There seems to be a class for every interest. But among the most popular is Robert Dawson’s class Triumph and Tragedy: the Lives of Great Men. At the inaugural class this year, Dawson, a historian, wore a turban and red frock and proudly introduced himself: “My name is Marco Polo.”

Each week he dons another costume and identity. He believes teaching in costumes makes the lessons more memorable.

That resonates with 70-year-old history buff Tom Brown, a retired Miami-Dade County Fire Department battalion chief, who has been a member of OLLI for four years and has taken all of Dawson’s classes.

“I like coming here because I find that I learn a lot and it keeps me active,” said Brown, who also volunteers as a tour guide at Fairchild Tropical Botanic Garden and teaches Sunday school at his church.

Another popular offering is Global Viewpoints, taught by Mitra Raheb, a former St. Thomas University professor whose candid style kept her nearly 100 students in awe as she taught the politics of the Middle East.

“What I most enjoy is the students,” said Raheb, who also teaches at FIU’s OLLI. “Their diverse educational, cultural, and political background keeps the class lively and informative.”

For Chris Weinberg, 67, who has been taking classes at OLLI for two and half years, that energy is what keeps her coming and volunteering for several committees.

“It’s a very special place,” said Weinberg, who worked in advertising for many years. “It draws the intellectually curious, and we feel that we are part of a family.”

Like Weinberg, many members donate their time and energy to the member institute. That is the motor that keeps OLLI running, said Cayuso.

A caring committee keeps tabs on members who may be hospitalized or have suffered a loss. A recently organized choral group provides another outlet for those with musical talents.

“It is truly a volunteer-driven place,” Cayuso said. “Many of the members serve on committees that determine the curriculum, plan the social events, and focus on growth and retention of membership.”

For more information, visit the OLLI website or the class catalogue.


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With Pencils and Drones, Architects Put Informal Cities on the Map

By Robert C. Jones Jr.
UM News
01-09-17-informal-cities-390CORAL GABLES, Fla. (January 09, 2017)—The children play soccer barefoot on a dirt field, and when they aren’t imitating the flamboyant striking and passing skills of their country’s greatest footballers, they roam neighborhood streets, playing other games or sometimes just looking for something to eat.

If not for the efforts of a woman named Julia, many of them would go hungry. A 50-something community elder with an energetic spirit, Julia helps keep their bellies full, working with a group of other women to prepare meals that feed as many as 100 kids a day.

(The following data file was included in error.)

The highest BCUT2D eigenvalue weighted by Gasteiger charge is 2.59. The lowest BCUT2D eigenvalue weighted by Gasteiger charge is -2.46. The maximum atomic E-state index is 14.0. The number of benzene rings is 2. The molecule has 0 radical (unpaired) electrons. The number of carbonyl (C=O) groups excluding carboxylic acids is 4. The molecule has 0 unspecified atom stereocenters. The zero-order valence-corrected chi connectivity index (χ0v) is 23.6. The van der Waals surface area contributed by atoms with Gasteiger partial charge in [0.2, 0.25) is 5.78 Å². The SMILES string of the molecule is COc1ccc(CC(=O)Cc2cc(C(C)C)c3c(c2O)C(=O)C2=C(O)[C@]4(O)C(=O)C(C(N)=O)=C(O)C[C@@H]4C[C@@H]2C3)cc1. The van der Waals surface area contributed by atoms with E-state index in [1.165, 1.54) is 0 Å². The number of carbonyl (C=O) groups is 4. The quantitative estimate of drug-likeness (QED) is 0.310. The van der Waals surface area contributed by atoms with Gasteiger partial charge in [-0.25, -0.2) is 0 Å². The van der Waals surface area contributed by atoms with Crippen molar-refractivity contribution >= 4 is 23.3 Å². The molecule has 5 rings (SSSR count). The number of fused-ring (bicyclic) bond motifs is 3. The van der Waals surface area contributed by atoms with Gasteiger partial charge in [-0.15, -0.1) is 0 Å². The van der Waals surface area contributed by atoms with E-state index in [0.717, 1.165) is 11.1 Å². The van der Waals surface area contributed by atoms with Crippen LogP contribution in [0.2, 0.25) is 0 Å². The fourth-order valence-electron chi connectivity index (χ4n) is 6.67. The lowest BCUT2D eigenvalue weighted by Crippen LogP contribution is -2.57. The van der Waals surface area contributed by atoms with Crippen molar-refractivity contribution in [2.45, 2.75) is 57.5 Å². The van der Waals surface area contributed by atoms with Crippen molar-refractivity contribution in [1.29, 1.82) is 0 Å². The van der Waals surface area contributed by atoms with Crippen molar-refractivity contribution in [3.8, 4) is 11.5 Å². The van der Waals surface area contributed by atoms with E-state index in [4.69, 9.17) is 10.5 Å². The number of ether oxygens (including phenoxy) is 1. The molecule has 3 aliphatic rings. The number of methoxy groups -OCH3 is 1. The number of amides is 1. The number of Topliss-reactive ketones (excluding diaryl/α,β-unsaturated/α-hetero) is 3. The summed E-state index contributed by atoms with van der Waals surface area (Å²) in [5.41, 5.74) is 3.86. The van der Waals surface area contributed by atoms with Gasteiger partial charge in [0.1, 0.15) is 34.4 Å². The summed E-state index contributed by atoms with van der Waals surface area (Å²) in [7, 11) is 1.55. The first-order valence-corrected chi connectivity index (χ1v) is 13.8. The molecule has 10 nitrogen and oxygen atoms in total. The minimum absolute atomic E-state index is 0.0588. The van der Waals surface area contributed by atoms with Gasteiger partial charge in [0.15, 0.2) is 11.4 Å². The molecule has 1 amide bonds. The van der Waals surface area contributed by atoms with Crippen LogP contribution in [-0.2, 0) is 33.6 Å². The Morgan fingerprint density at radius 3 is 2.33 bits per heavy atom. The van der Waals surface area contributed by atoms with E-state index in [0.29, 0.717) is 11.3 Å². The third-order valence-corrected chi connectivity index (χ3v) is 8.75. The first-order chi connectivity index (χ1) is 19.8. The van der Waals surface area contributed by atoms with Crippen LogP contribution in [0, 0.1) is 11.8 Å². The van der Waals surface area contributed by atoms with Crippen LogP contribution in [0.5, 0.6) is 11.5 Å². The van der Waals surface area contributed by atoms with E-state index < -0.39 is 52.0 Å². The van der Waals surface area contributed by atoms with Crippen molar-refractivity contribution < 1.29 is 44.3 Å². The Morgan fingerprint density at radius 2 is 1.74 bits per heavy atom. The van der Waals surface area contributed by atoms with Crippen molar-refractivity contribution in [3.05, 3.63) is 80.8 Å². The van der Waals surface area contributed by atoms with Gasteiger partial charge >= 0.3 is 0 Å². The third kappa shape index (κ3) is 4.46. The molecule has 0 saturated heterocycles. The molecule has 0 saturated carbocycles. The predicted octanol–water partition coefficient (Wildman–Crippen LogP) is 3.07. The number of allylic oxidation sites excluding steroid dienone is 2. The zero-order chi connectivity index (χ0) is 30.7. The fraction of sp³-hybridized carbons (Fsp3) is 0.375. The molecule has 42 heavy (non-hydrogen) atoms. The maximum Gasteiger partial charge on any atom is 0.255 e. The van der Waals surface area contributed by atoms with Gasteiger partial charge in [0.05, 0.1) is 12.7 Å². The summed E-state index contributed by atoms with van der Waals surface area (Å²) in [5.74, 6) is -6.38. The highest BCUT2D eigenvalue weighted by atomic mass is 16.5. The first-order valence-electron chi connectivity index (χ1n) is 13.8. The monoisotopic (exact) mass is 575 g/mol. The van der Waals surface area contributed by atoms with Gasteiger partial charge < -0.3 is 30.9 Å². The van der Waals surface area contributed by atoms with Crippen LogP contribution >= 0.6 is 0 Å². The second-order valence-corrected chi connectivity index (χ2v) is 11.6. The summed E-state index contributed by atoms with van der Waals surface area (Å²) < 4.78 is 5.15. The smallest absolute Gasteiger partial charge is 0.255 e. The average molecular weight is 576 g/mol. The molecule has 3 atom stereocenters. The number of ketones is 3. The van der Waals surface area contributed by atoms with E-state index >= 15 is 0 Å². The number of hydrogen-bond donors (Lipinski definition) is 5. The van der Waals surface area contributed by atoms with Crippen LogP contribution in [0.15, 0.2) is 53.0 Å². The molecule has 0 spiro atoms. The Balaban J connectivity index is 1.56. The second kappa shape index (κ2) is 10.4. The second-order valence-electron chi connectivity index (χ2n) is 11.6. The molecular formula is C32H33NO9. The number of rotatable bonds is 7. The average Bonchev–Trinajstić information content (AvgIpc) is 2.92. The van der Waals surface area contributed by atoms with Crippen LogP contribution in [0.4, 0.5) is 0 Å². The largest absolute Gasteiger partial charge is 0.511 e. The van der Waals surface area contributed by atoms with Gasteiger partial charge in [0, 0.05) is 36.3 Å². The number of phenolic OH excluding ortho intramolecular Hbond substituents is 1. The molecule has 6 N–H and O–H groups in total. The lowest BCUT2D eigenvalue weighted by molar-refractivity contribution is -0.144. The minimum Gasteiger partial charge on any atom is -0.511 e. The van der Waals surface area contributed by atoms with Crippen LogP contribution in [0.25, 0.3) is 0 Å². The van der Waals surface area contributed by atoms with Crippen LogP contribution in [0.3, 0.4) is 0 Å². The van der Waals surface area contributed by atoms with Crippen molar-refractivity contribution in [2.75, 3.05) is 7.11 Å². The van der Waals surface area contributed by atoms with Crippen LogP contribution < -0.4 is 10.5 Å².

Life in some parts of Las Flores, a 5-square-mile shantytown near Barranquilla, Colombia, often presents a multitude of challenges. Food can be hard to come by; sewage, water, and electrical systems are nonexistent in most areas; and residents build shotgun-style homes with whatever materials they can find—in this case, mostly wood.

The local governments where slums like Las Flores are located see these places as eyesores, electing to leave them off of official maps. But two University of Miami School of Architecture professors, Carie Penabad and Adib Cure, believe slums should not only be recognized, but also given the assistance they need.

So with tools as simple and archaic as pencil and paper, and as advanced and high-tech as camera-equipped drones, the husband-and-wife team has made its mission to map some of the poorest and most vulnerable places in the world.

They started in 2006, using traditional surveying techniques to map the slum of Shakha near Mumbai, India. The following year, they traveled to the Cape Town, South African township of Langa to map the informal settlement of Joe Slovo, one of the largest slums in that country. “Then we realized something,” recalls Penabad. “We’re based in Miami, and we’re traveling to the other side of the world to study these informal settlements, when, in fact, we have at our doorstep Latin America and the Caribbean, where an urban population is growing. So why not turn our focus closer to home.”

And they did, beginning with Las Flores. For every spring semester between 2008 and 2015, Penabad and Cure have taken students from their School of Architecture upper-level design studio, and starting two years ago software engineers from UM’s Center for Computational Science, to this 60-year-old settlement to map its 75 neighborhood blocks and seven barrios. While CCS engineers operated the drones that produced highly detailed aerial maps of Las Flores, Penabad, Cure, and their students walked the streets, studying the slum’s building and construction patterns, peering into its simple wood and clay brick homes, observing neighborhood social interactions, and talking with  some of the 10,000 residents who live there—all as part of an extensive effort to better understand the settlement’s structure and inner workings and, perhaps, help cure what ails it.

“When these cities that are literally off the map are documented and studied, you begin to not only understand them but get a much bigger picture of their problems,” said Penabad. “Where would it make the most sense to bring in water and sewer lines? Where are they disconnected in terms of transportation? Where would it make the most sense to build a medical clinic? The potential for progress becomes more tangible and possible when you can see everything mapped out.”